The Blue Dog Argument of Health Care In 1934, Huey Long, a Senator, proposed giving every American household
five thousand dollars as a way to redistribute the wealth during the Great Depression. However, he failed consider that such a plan would have bankrupted the United States. We are now faced with a similar proposition: the proposition of universal health care. Similar to the plan of Huey Long, there are several flaws in a proposal aimed to help a mass multitude of Americans, few of which I am here to present to you today. Under our current economic and political system, a system of universal health care is simply not feasible and such a system would fiscally destroy the country. People are under the impression that a universal health care system is one that is free. This is a common misconception. The only institution that can offer such a program for 300 million people is the government, but that institution runs off of our taxes. Our government is running at an extremely high yearly deficit of over a trillion dollars and funding a new system would require even more money: money that it does not have. To establish universal health care would require a punishing rise in taxes. This will burden a majority of families, because 95% of the population holds less wealth than the top 1% and it is easier to create a tax code that targets the majority. (Citigroup 2005) As a result, middle class families will have a harder time paying for their own health care premiums. People who already hold off on purchasing health insurance will refuse any kind of adequate medical treatment out of fear of debt. The financial burden of a health care system, regardless of individual opinion, would be bourne by us all. Even our current government sponsored health care programs, Medicare, which provides coverage to older Americans, and Medicaid, which provides coverage to those who cannot afford private insurance, have long since been running in the red. In their 2009 annual report, Medicare reports that their expenditures consume 16% of the GDP, or 2.2 trillion dollars. However, the same report predicts that Medicare will be bankrupt by 2017. These numbers become scathing once you realize that America ranks 37th in the world in terms of quality of health care (WHO 2010) and it becomes more insulting once consider that the United States spends more money than any other country towards health care. The opposition may say that despite the inadequacy, other countries have successfully adopted universal health care and have made it work. They may also ask why the United States stands as the only
industrialized country without it. The reason is simply rooted in ideology. For example, Hillary Clinton, with support of the president, attempted in 1993 to establish a government run universal health care system. However, she failed to consider the opposing pharmesudical and health care insurance companies. After one year and a hundred million dollars, these corporations successfully shot down her system. (The Great Health Care Debate of 1993-94) The ideology here is that corporate interests take precedent over public good and interest.. Even though Hilary’s program was for the common good, her system posed as a threat to the private sector’s business and in the end, their greed won over. These corporations are so stubborn about barring any kind of legislation that there are now four times as many health care lobbyists in Congress as there are Congressmen and women. According to the Washington Post, these lobbyists spend more money than any other special interest group, spending about 126 million overall every quarter. This forces the government’s health care to compete against a very influential private sector that can control the very heart of government health care by influencing laws and policies with so-called lobbying. Consequently, the private sector would drive a government run system that threatened their business interests into the ground as they did with Hillary’s universal health care attempt. What our country should focus on is decreasing the cost of health care in both the private and public sector. Over the last 8 years, health care costs have multiplied nearly four times their previous amount. (Obama and Biden Health Care Plan 1) Congress could subsidize companies or impose laws on the private sector to stop rates from rising. This would cost a fraction of what 2.2 trillion Medicare currently costs. This price cap would allow people to obtain health care without the fear of rising and changing premiums that health care corporations often impose of their clients. It is greed, not need, that drives insurance prices up to insane levels that we even have to discuss the notion of universal health care. Should a universal health care bill be forced through Congress, the country would become bankrupt. Middle class families would be burdened heavily with more taxes, the government provided system would fiscally collapse, and no matter how much money the government could pump into the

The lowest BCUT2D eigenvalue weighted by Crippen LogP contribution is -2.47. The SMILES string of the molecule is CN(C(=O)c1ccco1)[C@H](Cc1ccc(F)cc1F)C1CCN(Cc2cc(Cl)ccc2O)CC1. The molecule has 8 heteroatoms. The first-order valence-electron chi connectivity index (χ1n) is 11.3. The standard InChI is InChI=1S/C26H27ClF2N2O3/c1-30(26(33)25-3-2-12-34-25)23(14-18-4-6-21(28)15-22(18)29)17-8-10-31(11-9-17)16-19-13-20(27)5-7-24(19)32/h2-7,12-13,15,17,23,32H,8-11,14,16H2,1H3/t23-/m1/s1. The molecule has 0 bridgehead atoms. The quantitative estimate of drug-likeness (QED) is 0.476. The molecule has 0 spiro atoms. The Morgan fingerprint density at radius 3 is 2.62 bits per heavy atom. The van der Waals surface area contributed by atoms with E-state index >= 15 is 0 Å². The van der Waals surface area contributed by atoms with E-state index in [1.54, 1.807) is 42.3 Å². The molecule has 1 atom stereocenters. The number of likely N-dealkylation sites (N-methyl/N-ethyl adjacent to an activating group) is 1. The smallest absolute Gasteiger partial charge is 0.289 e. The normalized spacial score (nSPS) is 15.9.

system, it would simply go to waste. Unemployment and the homeless population would skyrocket because people would not be able to afford health care, much less their housing loans. While universal health care has a nice ring, it fails to consider what the real problems are and why. It is not a sensible solution and should not be adopted.